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Can J Physiol Pharmacol. 2017 Apr;95(4):311-327. doi: 10.1139/cjpp-2016-0346. Epub 2017 Mar 6.

Cannabinoid signaling in health and disease.

Lu Y1,2, Anderson HD1,2,3.

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a College of Pharmacy, Rady Faculty of Health Sciences, University of Manitoba, 750 McDermot Avenue, Winnipeg, MB R3E 0T5, Canada.
b Canadian Centre for Agri-Food Research in Health and Medicine, St. Boniface Hospital Research Centre, 351 Taché Avenue, Winnipeg, MB R2H 2A6, Canada.
c Department of Pharmacology and Therapeutics, Max Rady College of Medicine, University of Manitoba, 753 McDermot Avenue, Winnipeg, MB R3E 0T6, Canada.


Cannabis sativa has long been used for medicinal purposes. To improve safety and efficacy, compounds from C. sativa were purified or synthesized and named under an umbrella group as cannabinoids. Currently, several cannabinoids may be prescribed in Canada for a variety of indications such as nausea and pain. More recently, an increasing number of reports suggest other salutary effects associated with endogenous cannabinoid signaling including cardioprotection. The therapeutic potential of cannabinoids is therefore extended; however, evidence is limited and mechanisms remain unclear. In addition, the use of cannabinoids clinically has been hindered due to pronounced psychoactive side effects. This review provides an overview on the endocannabinoid system, including known physiological roles, and conditions in which cannabinoid receptor signaling has been implicated.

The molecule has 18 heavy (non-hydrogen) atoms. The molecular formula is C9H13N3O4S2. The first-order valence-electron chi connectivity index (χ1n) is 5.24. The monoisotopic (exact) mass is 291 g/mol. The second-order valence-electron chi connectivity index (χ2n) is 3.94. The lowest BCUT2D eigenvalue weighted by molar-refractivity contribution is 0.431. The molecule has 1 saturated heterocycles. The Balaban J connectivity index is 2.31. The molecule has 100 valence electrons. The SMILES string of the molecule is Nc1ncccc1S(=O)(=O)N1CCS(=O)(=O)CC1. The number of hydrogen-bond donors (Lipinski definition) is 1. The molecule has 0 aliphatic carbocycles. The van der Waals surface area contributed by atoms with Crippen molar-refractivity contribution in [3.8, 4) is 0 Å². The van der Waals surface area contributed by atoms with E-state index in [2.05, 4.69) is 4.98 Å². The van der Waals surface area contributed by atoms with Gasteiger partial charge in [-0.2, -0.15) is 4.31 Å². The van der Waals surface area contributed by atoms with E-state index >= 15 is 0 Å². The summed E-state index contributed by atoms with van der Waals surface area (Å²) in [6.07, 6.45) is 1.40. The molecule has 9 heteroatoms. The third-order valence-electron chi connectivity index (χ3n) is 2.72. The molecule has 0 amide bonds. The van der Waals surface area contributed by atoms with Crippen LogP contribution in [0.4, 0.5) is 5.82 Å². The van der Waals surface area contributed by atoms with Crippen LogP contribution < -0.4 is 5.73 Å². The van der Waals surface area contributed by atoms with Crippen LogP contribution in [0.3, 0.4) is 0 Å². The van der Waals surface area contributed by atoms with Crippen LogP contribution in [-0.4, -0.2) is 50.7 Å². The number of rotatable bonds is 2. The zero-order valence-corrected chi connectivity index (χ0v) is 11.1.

2-arachidonoylglycerol; 2-arachidonoylglycérol; FAAH; MAGL; anandamide; cannabinoid receptor; endocannabinoid; endocannabinoïde; récepteur des cannabinoïdes

[Indexed for MEDLINE]

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